Plus, another 2.1 million Americans applied for unemployment benefits last week, Trump is expected to sign an executive order to crack down on liability protections for social media platforms, and Abercrombie shares are down after the mall-staple reported a 34% drop in sales in the first quarter.
Stocks were higher to start Thursday with the Dow adding 67 points, or nearly 0.3%. The S&P 500 gained 0.4%, while the Nasdaq traded 0.45% higher.
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Another 2.1 million Americans applied for unemployment benefits last week, bringing the total amid the coronavirus pandemic to more than 40 million. But it’s not all bad news in this week’s jobs report, as it market the eighth straight week-over-week decline in new claims. Also good news, continuing claims fell to 21.05 million, down by 3.86 million from the week prior. “The data still point to a pretty significant loss of jobs but at least the numbers are moving in the right direction,” said Aneta Markowska, chief financial economist at Jefferies Group. “Even though initial claims are still very elevated, the fact that continuing claims are declining means businesses are actually bringing a lot of workers back in and that is more than offsetting the new filings.”
The U.S. reached a grim milestone: 100,000 dead from the coronavirus, just 126 days since the first case and 87 days since the CDC announced the first fatality on February 29. In treatment news, Roche is teaming up with Gilead Sciences on a late-stage trial of a two-drug combination of Roche’s immune suppressor Actemra and Gilead’s antiviral remdesivir, with the results of the combination treatment compared to those from patients who just receive remdesivir and a placebo. The companies will begin enrolling as many as 450 patients in the U.S., Canada, and Europe in June. Roche’s Actemra is a drug used to counter harmful inflammation and is often used to treat rheumatoid arthritis. Other drugmakers experimenting with anti-inflammatory treatments for COVID-19 include AstraZeneca, GlaxoSmithKline, Regeneron Pharmaceuticals, and Sanofi.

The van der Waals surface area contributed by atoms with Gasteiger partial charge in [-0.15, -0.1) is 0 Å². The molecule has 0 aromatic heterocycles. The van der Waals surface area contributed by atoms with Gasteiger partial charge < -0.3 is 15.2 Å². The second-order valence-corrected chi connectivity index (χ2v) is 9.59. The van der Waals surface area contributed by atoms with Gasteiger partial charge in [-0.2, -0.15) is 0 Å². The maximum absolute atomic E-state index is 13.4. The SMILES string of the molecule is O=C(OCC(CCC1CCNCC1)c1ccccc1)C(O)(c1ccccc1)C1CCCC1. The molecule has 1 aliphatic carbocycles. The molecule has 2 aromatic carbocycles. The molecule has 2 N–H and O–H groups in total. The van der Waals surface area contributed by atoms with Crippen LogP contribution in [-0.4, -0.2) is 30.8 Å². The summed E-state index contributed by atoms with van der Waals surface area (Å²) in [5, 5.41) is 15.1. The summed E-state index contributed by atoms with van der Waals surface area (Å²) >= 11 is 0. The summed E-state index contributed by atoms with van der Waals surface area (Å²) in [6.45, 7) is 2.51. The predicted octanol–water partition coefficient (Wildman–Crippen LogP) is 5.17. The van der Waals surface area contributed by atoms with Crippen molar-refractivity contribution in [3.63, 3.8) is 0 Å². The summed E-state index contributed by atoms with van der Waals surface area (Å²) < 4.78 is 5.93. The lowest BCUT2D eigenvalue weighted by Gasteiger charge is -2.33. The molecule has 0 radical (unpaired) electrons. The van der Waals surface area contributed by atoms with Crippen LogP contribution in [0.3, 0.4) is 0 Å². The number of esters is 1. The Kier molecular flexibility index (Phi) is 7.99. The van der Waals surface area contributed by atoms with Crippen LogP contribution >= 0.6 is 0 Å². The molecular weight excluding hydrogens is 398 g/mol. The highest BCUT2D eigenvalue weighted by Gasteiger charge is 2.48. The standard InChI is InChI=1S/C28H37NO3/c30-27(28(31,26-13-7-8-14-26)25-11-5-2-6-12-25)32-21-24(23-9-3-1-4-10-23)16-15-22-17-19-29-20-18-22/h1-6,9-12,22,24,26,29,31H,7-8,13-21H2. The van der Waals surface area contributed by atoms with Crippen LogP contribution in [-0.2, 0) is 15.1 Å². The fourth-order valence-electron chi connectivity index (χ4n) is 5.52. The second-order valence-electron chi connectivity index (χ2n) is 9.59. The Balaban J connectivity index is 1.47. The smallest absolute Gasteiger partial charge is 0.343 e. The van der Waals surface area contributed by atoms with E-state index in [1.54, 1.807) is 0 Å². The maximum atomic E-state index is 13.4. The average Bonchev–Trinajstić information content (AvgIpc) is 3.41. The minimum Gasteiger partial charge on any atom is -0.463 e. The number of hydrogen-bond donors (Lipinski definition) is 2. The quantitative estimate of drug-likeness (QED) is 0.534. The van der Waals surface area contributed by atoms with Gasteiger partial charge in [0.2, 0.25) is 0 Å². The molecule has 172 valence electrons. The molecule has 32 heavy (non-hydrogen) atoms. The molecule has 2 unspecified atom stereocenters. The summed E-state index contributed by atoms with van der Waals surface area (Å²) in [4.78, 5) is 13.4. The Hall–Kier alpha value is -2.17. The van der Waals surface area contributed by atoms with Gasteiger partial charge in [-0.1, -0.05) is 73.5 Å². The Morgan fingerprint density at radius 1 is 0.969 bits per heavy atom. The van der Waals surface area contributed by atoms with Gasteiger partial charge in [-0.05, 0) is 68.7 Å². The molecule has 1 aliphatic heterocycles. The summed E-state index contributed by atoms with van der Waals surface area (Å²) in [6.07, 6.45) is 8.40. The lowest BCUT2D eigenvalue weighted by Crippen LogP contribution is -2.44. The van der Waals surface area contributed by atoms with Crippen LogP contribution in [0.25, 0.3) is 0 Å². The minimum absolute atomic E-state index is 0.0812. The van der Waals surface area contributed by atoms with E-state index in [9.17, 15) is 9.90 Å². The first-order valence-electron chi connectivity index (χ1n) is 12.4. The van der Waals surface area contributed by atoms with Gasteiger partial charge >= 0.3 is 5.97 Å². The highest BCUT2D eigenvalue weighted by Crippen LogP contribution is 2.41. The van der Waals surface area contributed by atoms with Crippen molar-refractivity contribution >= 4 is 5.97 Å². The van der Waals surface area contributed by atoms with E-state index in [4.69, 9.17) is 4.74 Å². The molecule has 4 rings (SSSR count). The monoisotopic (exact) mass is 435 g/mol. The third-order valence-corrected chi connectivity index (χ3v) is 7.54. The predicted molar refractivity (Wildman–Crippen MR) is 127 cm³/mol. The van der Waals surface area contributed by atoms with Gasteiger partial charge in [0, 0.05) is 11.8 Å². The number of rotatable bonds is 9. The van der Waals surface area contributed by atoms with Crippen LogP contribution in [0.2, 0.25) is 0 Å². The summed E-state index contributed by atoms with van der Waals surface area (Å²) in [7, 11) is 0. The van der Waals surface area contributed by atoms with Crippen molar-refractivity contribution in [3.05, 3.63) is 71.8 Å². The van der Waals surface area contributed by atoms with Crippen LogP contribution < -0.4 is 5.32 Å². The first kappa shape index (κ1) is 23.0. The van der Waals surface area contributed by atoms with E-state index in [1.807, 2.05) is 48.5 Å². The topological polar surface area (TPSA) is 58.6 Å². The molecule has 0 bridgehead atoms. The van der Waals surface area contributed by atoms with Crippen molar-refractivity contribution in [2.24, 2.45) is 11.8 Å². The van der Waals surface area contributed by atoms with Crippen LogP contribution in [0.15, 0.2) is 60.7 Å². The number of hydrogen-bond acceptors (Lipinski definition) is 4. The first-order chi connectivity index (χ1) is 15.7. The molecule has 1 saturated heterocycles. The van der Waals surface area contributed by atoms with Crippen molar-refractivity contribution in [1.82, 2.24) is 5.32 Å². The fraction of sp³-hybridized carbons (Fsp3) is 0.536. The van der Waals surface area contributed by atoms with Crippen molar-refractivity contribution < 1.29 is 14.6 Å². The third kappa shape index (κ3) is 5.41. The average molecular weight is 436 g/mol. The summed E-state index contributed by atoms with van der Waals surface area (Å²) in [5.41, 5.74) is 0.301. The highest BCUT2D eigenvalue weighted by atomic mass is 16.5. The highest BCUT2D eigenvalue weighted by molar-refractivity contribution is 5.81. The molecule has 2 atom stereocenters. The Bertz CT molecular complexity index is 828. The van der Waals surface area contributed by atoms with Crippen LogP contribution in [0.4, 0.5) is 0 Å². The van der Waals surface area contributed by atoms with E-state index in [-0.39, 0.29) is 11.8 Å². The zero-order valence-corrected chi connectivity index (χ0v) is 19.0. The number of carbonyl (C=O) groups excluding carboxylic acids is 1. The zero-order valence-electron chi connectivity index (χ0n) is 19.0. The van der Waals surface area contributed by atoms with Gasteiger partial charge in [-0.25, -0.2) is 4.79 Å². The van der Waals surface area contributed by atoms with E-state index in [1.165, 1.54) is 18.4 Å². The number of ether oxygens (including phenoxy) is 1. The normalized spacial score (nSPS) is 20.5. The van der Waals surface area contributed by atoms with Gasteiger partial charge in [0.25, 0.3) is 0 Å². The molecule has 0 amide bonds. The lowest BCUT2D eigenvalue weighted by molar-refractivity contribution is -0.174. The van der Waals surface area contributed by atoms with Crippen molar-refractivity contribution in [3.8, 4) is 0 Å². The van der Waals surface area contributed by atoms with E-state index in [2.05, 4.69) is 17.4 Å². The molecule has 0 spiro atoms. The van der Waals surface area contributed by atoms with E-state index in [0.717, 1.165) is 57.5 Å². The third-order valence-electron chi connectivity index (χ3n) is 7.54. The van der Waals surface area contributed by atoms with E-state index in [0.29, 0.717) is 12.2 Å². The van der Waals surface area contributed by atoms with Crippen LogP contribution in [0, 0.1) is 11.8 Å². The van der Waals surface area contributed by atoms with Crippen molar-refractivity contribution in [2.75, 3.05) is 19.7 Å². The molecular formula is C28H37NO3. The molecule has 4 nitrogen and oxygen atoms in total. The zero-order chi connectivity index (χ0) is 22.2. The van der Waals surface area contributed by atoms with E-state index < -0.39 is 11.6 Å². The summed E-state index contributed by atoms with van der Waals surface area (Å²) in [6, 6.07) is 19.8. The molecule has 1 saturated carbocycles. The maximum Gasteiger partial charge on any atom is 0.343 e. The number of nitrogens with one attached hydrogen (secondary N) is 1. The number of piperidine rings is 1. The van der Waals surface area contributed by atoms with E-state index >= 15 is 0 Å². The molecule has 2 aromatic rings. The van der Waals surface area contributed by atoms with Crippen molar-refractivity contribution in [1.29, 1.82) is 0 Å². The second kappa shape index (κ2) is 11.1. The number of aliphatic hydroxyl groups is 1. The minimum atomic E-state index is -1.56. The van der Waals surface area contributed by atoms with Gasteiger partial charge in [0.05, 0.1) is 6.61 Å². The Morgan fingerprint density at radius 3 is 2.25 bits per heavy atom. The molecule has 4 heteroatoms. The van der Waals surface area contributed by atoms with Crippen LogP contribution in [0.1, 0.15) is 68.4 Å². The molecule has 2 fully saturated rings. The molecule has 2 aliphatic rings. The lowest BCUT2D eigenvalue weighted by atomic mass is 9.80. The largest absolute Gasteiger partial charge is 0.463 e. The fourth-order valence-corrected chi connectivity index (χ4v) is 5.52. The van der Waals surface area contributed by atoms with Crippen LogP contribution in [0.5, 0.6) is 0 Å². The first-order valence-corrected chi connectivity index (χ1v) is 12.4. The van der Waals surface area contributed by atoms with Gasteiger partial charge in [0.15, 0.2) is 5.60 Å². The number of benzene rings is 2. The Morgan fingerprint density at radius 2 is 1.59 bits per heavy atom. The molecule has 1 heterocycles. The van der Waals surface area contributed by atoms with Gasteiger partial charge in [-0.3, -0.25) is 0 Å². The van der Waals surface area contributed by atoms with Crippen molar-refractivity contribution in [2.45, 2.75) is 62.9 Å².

Chinese lawmakers defied the U.S. by approving the proposal to impose a new national security law for Hong Kong, paving the way for the legislation to be finalized and implemented in the city. Ahead of the decision, protests reignited in Hong Kong, with large crowds out in force in the territory following last Friday’s introduction of the legislation. While details of the law are still scarce, it will now more to the Standing Committee to work out the implementation details which are expected to target secession, subversion of state power, terrorism activities, and foreign interference. The U.S. said yesterday that it can no longer certify Hong Kong’s autonomy, a move that could trigger sanctions on Chinese officials or revoking the city’s special trading status.
President Donald Trump is expected to sign an executive order today that will crack down on liability protections for online social media platforms including Twitter, Facebook, and Google, just days after Twitter began fact-checking some of Trump’s tweets. The order will push the FCC to write rules on when and how platforms can remove content from their platforms and still maintain liability protection granted to them under Section 230 of the Communications Decency Act. More specifically, Trump wants the government to now define what it means for social media companies to act in bad faith when dealing with questionable content, opening up such platforms to lawsuits. Meanwhile, Twitter CEO Jack Dorsey stands by the company’s decision to fact-check two of Trump’s tweets. “This does not make us an ‘arbiter of truth,’” Dorsey tweeted. “Our intention is to connect the dots of conflicting statements and show the information in dispute so people can judge for themselves. More transparency from us is critical so folks can clearly see the why behind our actions.”
And Abercrombie & Fitch shares are down nearly -5% this morning after the clothing retailer reported that its sales tanked 34% during the first quarter due to store closings amid the coronavirus crisis. The company reported an adjusted loss of $3.29 per share on revenue of $485.4 million, down from $734 million in the same quarter last year. Sales at its namesake Abercrombie brand were down 30%, while its Hollister brand sales were down 36%. CEO Fran Horowitz said that around half of Abercrombie’s global store base, or 409 shops, are now back open for business, and said that in the U.S., “we are encouraged by recent results, with customers returning to stores at an even quicker pace than in China.” Horowitz added, “While this year is a lost one across the space from an earnings perspective, we do see improved underlying brand health.”
Stocks We’re Watching
StoneCo Ltd (NASDAQ: STNE): StoneCo shares jumped as much as 29% yesterday after the Brazilian payments processor reported better-than-expected Q1 earnings. StoneCo’s e-commerce volume in May has already returned to 87% of what was seen before the coronavirus pandemic, and Susquehanna analyst James Friedman says volume may be growing to nearly 80% year-over-year. “A combination of their quick pivot to enabling e-commerce for their merchants—coupled with a footprint in less affected regions—is enabling a faster than expected recovery,” Friedman wrote in a note where he raised his price target on the stock from $28 to $34.
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